The Macondo well explosion was followed other costly problems including the fatal refinery fire in Texas in 2005 and the 2006 North Slope spill.
“I think there have been enough, or a series of incidents, one after the other that have raised red flags to which BP is now responding,” Reinsch said.
BP sold $30 billion in assets but acquired another $28 billion as it “rationalized” its portfolio.
“From being outside,” the company’s boardroom, Reinsch would have expected BP’s Alaskan properties to be on the auction block, but he said he had no indication that divestiture of assets here was ever considered.
“While the company did not plan on the depth of portfolio rationalization undertaken to date, this is a rare opportunity to high-grade assets holdings with the blessing of shareholders and analysts alike,” Reinsch said.
He noted that the structure of the joint operating agreement among the three North Slope majors, “would be a blocking factor to divestiture,” for any of them.
Of the 26 countries where it has operations or investments, BP’s largest producer is Russia. It accounted for roughly 29 percent of BP’s 2011 output, up from 26 percent a year earlier, and a significant portion of its headaches.
In 2003, BP entered TNK-BP, an apparently exclusive joint venture with a group of Russian billionaires. The oligarchs threatened to sue when BP attempted to partner with Rosneft on the deal that ExxonMobil eventually got.
In April, Reinsch said the episode would likely restrict BP’s Arctic ambitions, but earlier this month, a report in British newspaper The Telegraph said Rosneft has invited TNK-BP to participate in its Arctic projects.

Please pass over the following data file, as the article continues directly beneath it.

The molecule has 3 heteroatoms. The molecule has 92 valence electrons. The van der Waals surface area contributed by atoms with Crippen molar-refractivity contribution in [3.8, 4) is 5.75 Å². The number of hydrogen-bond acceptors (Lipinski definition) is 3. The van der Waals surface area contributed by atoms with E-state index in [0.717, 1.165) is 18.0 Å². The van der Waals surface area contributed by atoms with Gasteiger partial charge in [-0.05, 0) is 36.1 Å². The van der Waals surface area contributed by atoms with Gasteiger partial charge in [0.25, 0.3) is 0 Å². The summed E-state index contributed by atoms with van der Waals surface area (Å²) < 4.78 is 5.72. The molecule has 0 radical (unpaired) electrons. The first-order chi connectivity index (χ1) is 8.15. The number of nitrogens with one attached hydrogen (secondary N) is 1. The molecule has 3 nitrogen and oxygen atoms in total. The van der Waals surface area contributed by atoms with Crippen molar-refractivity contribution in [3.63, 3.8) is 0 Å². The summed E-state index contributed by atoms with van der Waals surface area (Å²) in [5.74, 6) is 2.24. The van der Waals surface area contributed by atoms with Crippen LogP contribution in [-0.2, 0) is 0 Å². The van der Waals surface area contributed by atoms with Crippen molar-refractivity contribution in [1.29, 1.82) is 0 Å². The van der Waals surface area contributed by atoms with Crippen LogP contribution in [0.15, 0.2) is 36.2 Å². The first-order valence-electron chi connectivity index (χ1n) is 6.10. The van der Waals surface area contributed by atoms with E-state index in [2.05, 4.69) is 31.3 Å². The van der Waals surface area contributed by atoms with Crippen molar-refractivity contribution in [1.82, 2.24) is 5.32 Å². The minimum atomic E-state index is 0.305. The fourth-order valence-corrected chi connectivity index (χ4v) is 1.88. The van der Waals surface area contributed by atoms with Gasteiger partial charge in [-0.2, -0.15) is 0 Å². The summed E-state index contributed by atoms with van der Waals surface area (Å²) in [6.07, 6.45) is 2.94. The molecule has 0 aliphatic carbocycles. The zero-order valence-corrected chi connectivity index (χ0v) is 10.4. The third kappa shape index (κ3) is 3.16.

While its fortunes are more closely tied to Alaska, ConocoPhillips is also a company in “substantive transition,” according to Reinsch.
ConocoPhillips began a “shrinking to grow” strategy in 2010 with a target of $15 billion in divestitures. To date it has sold about $7 billion, including what had been a 20 percent equity interest in Lukoil. The shift reduced its Russian production from 21 percent of world output in 2009 to three percent in 2011.
ConocoPhillips also restructured with the creation of Phillips 66, a downstream, or refining entity, leaving it with a “pure play” exploration and development focus. Despite the reorganization ConocoPhillips has not yet emerged from its identify crisis, according to Reinsch.
The company may be too large to compete with smaller and more nimble wildcatters but too large to enjoy the same global efficiencies of other majors.
A ConocoPhillips trademark is its reliance on Organization for Economic Co-operation and Development for its production, about 72 percent in 2010. The OECD includes the 34 most industrialized countries in the world. They offer political stability but are also maturing, high-cost basins.
While it replaces its Russian assets, ConocoPhillips’ world production is expected to decline through 2015. North America is the company’s largest producer with Texas shale gas and Canadian tar sands leading the way.
“Alaska is an area that is, right now, core and material to the company and expected to be so in the future,” Reinsch said.
Read more: http://www.alaskajournal.com/Alaska-Journal-of-Commerce/May-Issue-2-2012/Firm-Big-3-oil-producers-not-always-in-control/#ixzz1uhry1Qiy